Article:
In the darkness the musical voice of Pablo answered: "Our love for La Senorita is so great. It is like the desert in the gentle moonlight, so big and wide. It is like the soft night under the stars, so deep. Everybody so loves La Senorita, and anyone loved that way cannot be what you say--good for nothing. Sometime men love like the sun on the desert in day time--fierce and hot, and that is different; that makes sometimes trouble--sometime make men kill. It is not good, La Senorita, but it is so."

They heard a galloping horse coming nearer and nearer. Barbara touched her companion's arm and Pablo laid a hand on his revolver. Was it Abe? Was it someone to say that the mob was coming?

The horse and rider passed and the sound of their going died away in the stillness of the night.

"Pablo, what time will they go to the power house?"

"Any time now, Senorita."

Barbara spoke quickly--eagerly now. "Are there not a good many of your countrymen from Rubio City among them, Pablo?"

"Si, Senorita."

"And do they--do they remember me?"

"Surely no one who lived in Rubio City could forget La Senorita, who was so kind to the poor."

"Then, Pablo, I have a plan to help. I did not tell Texas and Pat, but Ynez is not in the house. I sent her away this evening to stay with a friend on the other side of town."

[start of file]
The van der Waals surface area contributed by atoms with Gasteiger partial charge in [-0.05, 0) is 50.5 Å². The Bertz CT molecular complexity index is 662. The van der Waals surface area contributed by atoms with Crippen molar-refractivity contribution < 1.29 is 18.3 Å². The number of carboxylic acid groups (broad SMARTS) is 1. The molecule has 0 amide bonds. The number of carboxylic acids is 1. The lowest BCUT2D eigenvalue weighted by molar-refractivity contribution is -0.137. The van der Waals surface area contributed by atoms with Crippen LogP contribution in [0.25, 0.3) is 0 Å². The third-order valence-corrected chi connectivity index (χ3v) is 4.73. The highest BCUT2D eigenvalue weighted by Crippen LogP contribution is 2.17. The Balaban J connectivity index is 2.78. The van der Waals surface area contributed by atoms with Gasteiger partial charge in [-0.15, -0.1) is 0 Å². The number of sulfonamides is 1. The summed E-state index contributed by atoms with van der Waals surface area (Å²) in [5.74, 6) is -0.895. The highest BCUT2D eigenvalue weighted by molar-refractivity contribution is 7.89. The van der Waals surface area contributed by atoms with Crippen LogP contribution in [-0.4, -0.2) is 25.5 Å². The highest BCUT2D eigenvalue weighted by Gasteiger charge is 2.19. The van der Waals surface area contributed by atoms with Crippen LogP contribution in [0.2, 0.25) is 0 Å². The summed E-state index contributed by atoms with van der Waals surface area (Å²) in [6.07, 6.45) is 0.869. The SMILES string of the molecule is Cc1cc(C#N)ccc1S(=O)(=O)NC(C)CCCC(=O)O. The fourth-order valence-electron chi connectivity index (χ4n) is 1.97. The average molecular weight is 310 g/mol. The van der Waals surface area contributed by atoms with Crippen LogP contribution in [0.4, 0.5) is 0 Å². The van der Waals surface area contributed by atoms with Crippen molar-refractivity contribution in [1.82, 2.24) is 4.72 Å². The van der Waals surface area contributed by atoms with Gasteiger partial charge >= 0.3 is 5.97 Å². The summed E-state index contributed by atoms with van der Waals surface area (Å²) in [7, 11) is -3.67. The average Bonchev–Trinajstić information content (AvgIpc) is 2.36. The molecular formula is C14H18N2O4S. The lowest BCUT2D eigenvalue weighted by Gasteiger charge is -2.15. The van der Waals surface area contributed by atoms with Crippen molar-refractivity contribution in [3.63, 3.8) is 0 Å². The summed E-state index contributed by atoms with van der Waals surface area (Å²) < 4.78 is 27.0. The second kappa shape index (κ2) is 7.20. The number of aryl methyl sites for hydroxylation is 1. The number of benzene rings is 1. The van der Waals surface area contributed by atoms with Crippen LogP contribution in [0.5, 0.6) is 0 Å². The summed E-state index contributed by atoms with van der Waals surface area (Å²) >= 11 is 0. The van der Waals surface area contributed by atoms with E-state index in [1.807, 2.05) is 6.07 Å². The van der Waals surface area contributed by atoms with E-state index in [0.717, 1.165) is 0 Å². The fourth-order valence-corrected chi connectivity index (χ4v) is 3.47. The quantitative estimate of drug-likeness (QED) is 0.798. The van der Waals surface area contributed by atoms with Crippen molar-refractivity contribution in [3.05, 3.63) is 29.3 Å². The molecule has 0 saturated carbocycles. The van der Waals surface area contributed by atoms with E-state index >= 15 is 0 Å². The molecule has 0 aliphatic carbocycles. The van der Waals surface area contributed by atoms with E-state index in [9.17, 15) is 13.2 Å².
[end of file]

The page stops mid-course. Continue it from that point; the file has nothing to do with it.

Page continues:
"Si, Senorita." The soft voice was perplexed and troubled.

"Pablo, I am going to the power house to help."

"No, no, Senorita; it cannot be."

"Yes, Pablo, I must."

"But, Senorita, that is not right."

"You will go with me, Pablo--and no one will harm me."

"But if Senor Lee comes?"

"When he finds no one here he will understand and go to us."

"No, no, Senorita; you must not! The father--Senor Texas, and Pat-- they will kill me. La Senorita does not want Pablo to be hurt."

"Why Pablo, no one can blame you, and don't you see that I must do what I can? Come; we are losing time. We must not be too late. You get the horses."

She went quickly into the house and when she came out again the Mexican, still protesting, held the horses ready.

At the power house Texas and Pat sat just inside the main entrance. In the big room beyond them the great dynamos that furnished electricity to all the towns for lights and supplied the ice plant, the shops and every enterprise needing it throughout the Basin with power, hummed and sang their monotonous song of industry. In front of the building a large arc light made the immediate vicinity as bright as day. On every side of all the buildings in the group where the little handful of white men stood guard, similar lights had been placed by Abe at the beginning of the trouble.

"Howly Mither, wud ye look at that?" came from Pat as Barbara, followed by Pablo, rode into the circle of light. With an oath from Texas Joe the two men ran forward, and as they came up to the riders the Irishman cried: "Fwhat the hell are ye doin' here? Fwhat's the matter? Did thim divils go to the house first, or are ye crazy?"